After talking himself hoarse, Ye Genli had finally succeeded and now it was time to start construction.

One by one, the greenhouses started springing up. It seemed as though the enthusiasm of the people of Shawan Village had been ignited overnight.

This hard work did not go to waste. In Huaziping Town today, greenhouses, apple orchards, and farms for raising animals are spread across every village. More than 400 households that once faced a dearth of opportunities now have access to industries that can bring long-term prosperity, and per-capita net income for the town’s poor population has reached 9,853 yuan.

In his notebook, Ye Genli recorded a few of his thoughts. “Party members must not become discouraged when the people are unsure of what to do,” he wrote. “It is our job to be persistent.”

In our fight to eliminate poverty, each Party member is like a standard bearer on the battlefield, and everywhere the standard is raised, a moving story can be heard.

Tian Ting’s serendipitous connection with Huangjia Geta Village is one such story, and this story began with a dispute.

Zhu Chengcai, a poor farmer, crashed into the village committee office to complain. “Where is the new First Secretary?” he fumed, “I can’t sell my watermelons, and they’re about to rot! Aren’t you going to do...” As soon as he saw Tian Ting, he turned around and left without even finishing his sentence. “Sheesh,” he said, “what are they trying to pull sending a fragile little girl like that to be our secretary?!”

Seized by an inexplicable force, Tian Ting rushed out and grabbed hold of Zhu, who was easily a head taller than her. She said, “What do you think you’re doing, belittling me like that? I’m going to go into town right now, and promote your watermelons at every store if I have to. I’m not convinced that they can’t be sold.”

This happened in July 2017, which was Tian Ting’s first month as First Secretary of Huangjia Geta Village, Yongping Town, Yanchuan County.

All of the people in the village live in a deep ravine surrounded by large mountains with infertile soil. They have to drink alkaline water, and walk on muddy roads. Nearly all of the village’s young people go elsewhere for work.

Poverty alleviation authorities built 231 greenhouses in the village, but the locals, who had been planting grain for generations, had never grown vegetables in greenhouses before. Village officials went from house to house to convince people to participate, but only 47 families reluctantly agreed. This almost forced officials to assign greenhouses by drawing lots.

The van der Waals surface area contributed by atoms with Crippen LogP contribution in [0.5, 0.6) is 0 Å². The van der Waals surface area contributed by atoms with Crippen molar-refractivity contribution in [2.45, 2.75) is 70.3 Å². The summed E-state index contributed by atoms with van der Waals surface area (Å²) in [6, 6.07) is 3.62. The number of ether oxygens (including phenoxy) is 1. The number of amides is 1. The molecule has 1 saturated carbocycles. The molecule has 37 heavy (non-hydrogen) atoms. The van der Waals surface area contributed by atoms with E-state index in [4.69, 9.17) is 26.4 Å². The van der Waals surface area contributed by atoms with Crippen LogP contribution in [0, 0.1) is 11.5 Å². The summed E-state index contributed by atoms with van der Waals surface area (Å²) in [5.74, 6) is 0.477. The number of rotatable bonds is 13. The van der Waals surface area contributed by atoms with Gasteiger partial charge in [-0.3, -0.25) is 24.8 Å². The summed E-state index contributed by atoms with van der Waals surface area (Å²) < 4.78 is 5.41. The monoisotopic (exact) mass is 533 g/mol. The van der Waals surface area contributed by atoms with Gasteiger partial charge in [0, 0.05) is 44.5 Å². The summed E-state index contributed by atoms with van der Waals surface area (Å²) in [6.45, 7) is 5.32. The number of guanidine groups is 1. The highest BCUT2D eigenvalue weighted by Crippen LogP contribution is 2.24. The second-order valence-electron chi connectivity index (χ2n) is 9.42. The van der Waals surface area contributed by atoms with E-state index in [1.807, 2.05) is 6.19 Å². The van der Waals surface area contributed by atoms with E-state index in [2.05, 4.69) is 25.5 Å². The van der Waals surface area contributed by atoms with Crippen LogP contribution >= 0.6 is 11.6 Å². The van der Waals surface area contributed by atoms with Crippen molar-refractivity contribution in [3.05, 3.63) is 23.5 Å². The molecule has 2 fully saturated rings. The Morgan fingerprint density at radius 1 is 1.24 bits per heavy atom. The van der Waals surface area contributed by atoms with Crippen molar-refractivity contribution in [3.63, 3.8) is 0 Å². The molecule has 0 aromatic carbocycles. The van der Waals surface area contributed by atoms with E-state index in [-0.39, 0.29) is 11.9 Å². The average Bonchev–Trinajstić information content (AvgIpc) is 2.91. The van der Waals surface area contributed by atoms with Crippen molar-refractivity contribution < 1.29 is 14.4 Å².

Everything started from scratch. At first the seedlings would die quickly since the locals didn’t know how to plant properly, and the watermelons would not grow big since they didn’t know how to take care of them in the right way. Even after struggling to get a harvest, fruits and vegetables would often go unsold.

“I planted four greenhouses and didn’t even sell ten grand, what a wasted year I’ve had!” The poor farmer Zhang Zhi’en made up this rhyme to joke about his unfortunate situation, but it also betrayed the resentment that many were feeling.

Then, at long last, Tian Ting came up with an idea.

The people in the village discovered that this girl, who wasn’t much taller than the handle of a shovel, liked going into the greenhouses and looking around on her spare time. When she went back to the dormitory at night, she would spend hours looking up information on the Internet. She went to the county government office to invite specialists and technicians to the village to conduct training, and when the villagers didn’t understand the first time, she put on a cheerful face and invited them back again.

After nine training sessions, even the least clever minds in the group finally got it.

In 2018, the village’s greenhouses together brought in more than 3 million yuan, with per-capita income of more than 10,000 yuan for the 15 poor households planting them.

Paving roads, providing running water in the home, renovating lavatories, beautifying walls and courtyards, helping poor farmers apply for public works positions... After being posted in the village for a year, Tian Ting reported that of 55 poor households, only four still relied on government assistance. Almost all once poor households were engaged in business, and by the end of 2018, overall eradication of poverty was achieved in Huangjia Geta Village.

“With the assistance of officials and the hard work of the people, we can shake off poverty and build prosperity.” This is the kind of slogan that can be seen everywhere among the hills of Yan’an.

Altogether 1,784 officials were posted in villages to serve as first secretaries, and 1,546 work teams were posted in villages to work on the front lines, with a total of 37,400 officials providing assistance to assigned households. According to the Party officials of Yan’an, “The life of an official is not complete until they have focused on eliminating poverty.”

An Zhenhua, who is director of the political theory lecture group attached to the Yan’an city Party committee as well as an adjunct professor at the China Executive Leadership Academy at Yan’an, has said that Party members fighting on the front lines in the battle to eliminate poverty constantly draw strength from the Yan’an spirit, and use their sense of mission, convictions, and actions to see that the original aspiration of the Party blossoms in this place.